Burkina Faso: a weak state on the front lines of fight against Sahel jihadists

Issouf Sanogo, AFP | Troops stand guard outside Ouagadougou's Splendid Hotel on January 18, 2016, following the first of three major terrorist attacks to have rattled Burkina Faso's capital in recent years.

Friday’s attacks on Burkina Faso's military headquarters and the French embassy in Ouagadougou have highlighted the security threat in this landlocked West African nation grappling with jihadist militancy.


A poor country even by regional standards, with a population of 18 million, Burkina Faso is one of a string of fragile states on the southern rim of the Sahara that are battling militant Islamist groups.

The insurgency has caused thousands of deaths, prompted tens of thousands to flee their homes and dealt crippling blows to economies that are already among the poorest in the world.

Friday’s assaults, in which officials say at least eight assailants and seven members of the security forces were killed, mark the third major attack on Burkina Faso’s capital in the last three years.

On August 13 last year, two assailants opened fire on a restaurant on Ouagadougou's main avenue, killing 19 people and wounding 21. The attack remains unclaimed.

In January 2016, 30 people, including 11 Westerners, were killed in an assault on a hotel and restaurant in the city centre. That attack was claimed by al Qaeda in the Islamic Maghreb (AQIM), the terror network’s North African branch.

“Burkina Faso is the poorest country in the region with possibly the weakest state,” says FRANCE 24’s Catherine Norris-Trent, pointing to recent coups that have rattled the landlocked nation. “It is quite possible attackers see it as a soft target that is easy to infiltrate.”

>> Attacks on French embassies in Africa since 2000

Sahel force delayed

The fact that France’s embassy was targeted on Friday is symbolic, given that French President Emmanuel Macron chose to outline his Africa strategy, including the fight against militants, in the Burkinabe capital last November.

French foreign minister Jean-Yves Le Drian said that “everything suggests terrorist groups were behind the attacks”. He underlined France’s resolve to “fight implacably against terrorist groups who want to destabilise the Sahel, and pose a danger to our own safety and our interests”.

The former colonial power in the Sahel region, France has deployed 4,000 troops and is supporting a five-country joint force gathering Burkina Faso, Chad, Mali, Mauritania and Niger – known as the G5 Sahel.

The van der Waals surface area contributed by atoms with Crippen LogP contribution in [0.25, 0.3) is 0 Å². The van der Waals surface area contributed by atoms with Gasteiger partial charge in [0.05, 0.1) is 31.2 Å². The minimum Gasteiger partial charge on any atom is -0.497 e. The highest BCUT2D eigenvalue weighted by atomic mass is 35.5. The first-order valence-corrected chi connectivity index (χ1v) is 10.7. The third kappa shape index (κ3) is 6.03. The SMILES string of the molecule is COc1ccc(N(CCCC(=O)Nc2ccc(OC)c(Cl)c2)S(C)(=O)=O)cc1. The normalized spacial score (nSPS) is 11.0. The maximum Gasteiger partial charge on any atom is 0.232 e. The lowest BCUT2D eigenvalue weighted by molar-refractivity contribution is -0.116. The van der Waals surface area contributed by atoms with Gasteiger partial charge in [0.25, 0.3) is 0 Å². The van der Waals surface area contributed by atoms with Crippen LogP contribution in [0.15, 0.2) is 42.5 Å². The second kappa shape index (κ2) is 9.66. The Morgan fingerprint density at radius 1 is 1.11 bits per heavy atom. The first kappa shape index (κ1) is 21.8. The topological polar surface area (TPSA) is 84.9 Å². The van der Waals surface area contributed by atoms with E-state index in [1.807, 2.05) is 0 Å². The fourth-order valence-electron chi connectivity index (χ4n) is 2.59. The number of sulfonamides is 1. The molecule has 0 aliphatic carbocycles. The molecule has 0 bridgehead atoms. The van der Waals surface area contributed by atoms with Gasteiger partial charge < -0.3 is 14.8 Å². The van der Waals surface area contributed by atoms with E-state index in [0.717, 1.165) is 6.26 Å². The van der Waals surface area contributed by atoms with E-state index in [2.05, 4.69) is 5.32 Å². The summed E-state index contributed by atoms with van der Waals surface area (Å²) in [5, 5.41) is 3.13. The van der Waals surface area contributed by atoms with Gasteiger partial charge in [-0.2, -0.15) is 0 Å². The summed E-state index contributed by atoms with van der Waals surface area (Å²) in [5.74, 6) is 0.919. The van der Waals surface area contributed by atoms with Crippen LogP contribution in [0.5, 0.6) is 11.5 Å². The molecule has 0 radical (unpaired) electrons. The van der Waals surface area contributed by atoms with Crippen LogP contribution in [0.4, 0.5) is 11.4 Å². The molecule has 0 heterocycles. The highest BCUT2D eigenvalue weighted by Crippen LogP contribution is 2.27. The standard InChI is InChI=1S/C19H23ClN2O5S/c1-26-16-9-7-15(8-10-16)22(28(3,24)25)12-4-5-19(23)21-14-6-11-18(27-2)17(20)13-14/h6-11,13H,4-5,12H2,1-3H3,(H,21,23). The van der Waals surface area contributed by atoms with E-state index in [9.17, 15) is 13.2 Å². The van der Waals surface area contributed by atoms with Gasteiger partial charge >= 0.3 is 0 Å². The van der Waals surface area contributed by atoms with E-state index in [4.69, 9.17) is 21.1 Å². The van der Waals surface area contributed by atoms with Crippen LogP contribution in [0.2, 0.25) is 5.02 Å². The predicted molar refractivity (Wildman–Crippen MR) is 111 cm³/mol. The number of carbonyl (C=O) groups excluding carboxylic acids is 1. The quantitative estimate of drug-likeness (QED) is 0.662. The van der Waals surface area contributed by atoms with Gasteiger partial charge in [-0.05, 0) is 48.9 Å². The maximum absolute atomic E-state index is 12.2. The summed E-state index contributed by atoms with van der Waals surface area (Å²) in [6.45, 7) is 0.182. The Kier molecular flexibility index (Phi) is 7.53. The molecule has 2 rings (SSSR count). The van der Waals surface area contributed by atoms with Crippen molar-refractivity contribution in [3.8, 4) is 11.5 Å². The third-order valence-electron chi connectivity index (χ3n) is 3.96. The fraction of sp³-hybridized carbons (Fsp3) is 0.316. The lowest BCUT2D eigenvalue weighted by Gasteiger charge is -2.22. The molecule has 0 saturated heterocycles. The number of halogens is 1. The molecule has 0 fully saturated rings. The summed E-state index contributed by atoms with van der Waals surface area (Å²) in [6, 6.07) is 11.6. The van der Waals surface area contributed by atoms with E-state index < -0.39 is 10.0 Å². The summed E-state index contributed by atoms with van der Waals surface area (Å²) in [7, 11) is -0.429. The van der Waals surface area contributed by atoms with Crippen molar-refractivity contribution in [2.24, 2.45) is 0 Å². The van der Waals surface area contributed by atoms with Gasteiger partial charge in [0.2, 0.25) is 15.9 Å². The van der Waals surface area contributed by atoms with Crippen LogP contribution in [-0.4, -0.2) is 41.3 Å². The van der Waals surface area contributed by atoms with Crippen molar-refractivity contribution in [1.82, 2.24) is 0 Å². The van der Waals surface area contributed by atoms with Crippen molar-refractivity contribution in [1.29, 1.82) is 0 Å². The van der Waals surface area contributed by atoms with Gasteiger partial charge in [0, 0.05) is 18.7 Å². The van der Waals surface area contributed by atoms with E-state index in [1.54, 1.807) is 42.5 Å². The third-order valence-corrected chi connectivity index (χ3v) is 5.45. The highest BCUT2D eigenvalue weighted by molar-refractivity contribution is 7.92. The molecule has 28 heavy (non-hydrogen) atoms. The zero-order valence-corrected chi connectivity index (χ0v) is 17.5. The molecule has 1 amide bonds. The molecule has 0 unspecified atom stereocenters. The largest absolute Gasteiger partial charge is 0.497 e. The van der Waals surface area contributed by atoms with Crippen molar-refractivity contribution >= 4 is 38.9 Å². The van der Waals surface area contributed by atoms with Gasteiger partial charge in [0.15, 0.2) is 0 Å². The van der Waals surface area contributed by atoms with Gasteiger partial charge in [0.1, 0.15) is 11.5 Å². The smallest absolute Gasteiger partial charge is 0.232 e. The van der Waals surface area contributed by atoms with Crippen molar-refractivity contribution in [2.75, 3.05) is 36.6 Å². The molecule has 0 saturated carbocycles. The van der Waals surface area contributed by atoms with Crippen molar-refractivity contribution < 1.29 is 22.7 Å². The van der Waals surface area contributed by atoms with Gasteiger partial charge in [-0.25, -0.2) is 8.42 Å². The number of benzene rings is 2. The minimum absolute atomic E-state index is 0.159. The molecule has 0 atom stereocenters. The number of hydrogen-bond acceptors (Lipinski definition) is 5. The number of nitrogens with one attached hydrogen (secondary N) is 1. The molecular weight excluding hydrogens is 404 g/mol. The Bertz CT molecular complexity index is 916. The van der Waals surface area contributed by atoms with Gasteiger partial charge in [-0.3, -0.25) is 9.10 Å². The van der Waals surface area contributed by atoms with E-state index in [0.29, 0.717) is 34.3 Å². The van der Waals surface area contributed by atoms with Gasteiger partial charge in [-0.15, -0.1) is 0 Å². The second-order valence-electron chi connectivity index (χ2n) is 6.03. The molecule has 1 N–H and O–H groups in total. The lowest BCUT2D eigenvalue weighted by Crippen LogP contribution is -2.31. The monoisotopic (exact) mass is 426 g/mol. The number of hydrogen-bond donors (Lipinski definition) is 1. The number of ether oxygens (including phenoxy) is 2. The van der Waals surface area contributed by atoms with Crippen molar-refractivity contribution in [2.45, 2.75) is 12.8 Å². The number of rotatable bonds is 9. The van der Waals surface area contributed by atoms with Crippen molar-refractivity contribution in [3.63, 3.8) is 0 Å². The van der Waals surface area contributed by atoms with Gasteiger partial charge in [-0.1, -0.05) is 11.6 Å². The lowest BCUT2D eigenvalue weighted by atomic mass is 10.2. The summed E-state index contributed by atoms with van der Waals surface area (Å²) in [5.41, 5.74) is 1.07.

Indeed, when a car bomb exploded at the Burkinan military headquarters, “there was a G5-Sahel meeting going on which was perhaps the target”, said Security Minister Clement Sawadogo.

The United Nations also has a 12,000-strong peacekeeping force in neighbouring Mali called MINUSMA, which has taken heavy casualties. Four UN peacekeepers were killed by a mine blast on Wednesday in the centre of the country.

The G5 force aims to train and equip 5,000 troops to restore authority in lawless areas where jihadists have gained a foothold, but it has been hampered by delays in financing and transferring troops from national armies. The regional force has also failed to win support from key player Algeria.

After a series of fund-raising conferences, the last of which took place in Brussels on February 23, a total of 418 million euros has been promised by donors, which include the European Union, Saudi Arabia, the United Arab Emirates, Turkey and the United States.

However, until now only 50 million euros of the money pledged has been made available, and Sahel leaders have warned it is needed urgently to deal with an influx of Islamic State (IS) group fighters driven out of Libya and Syria.

A weakened security apparatus

Serge Michailof, an associate research fellow at the Paris-based Institute for International and Strategic Affairs (IRIS), says Burkina Faso’s main problem is the porous 1,400-kilometre northern border it shares with Mali.

“You just cannot control such a border,” he told FRANCE 24, adding that “pickups [carrying jihadist militants] can cross it very easily without following the main roads”.

Northern Burkina Faso has seen an increase in attacks and kidnappings since 2015, mostly targeting security forces. They include an attack in December 2016 on a battalion of anti-terrorist forces stationed in Nassoumbou, near the border with Mali, in which 12 troops were killed.

The country’s vulnerability has also been heightened by the upheaval that followed the fall, in October 2014, of longtime leader Blaise Compaore, after 27 years in power, says Michailof.

“Burkina Faso’s security services were very close to Compaore,” he explains. “The fact that they were purged after his fall means the capacity of Burkina Faso’s secret services is much weaker than it was three or four years ago.”

Critics say the military has also suffered during the recent upheaval, which saw Compaore loyalists stage a failed coup in 2015. During the January 2016 assault on a hotel and restaurant, troops waited for hours before trying to intervene.


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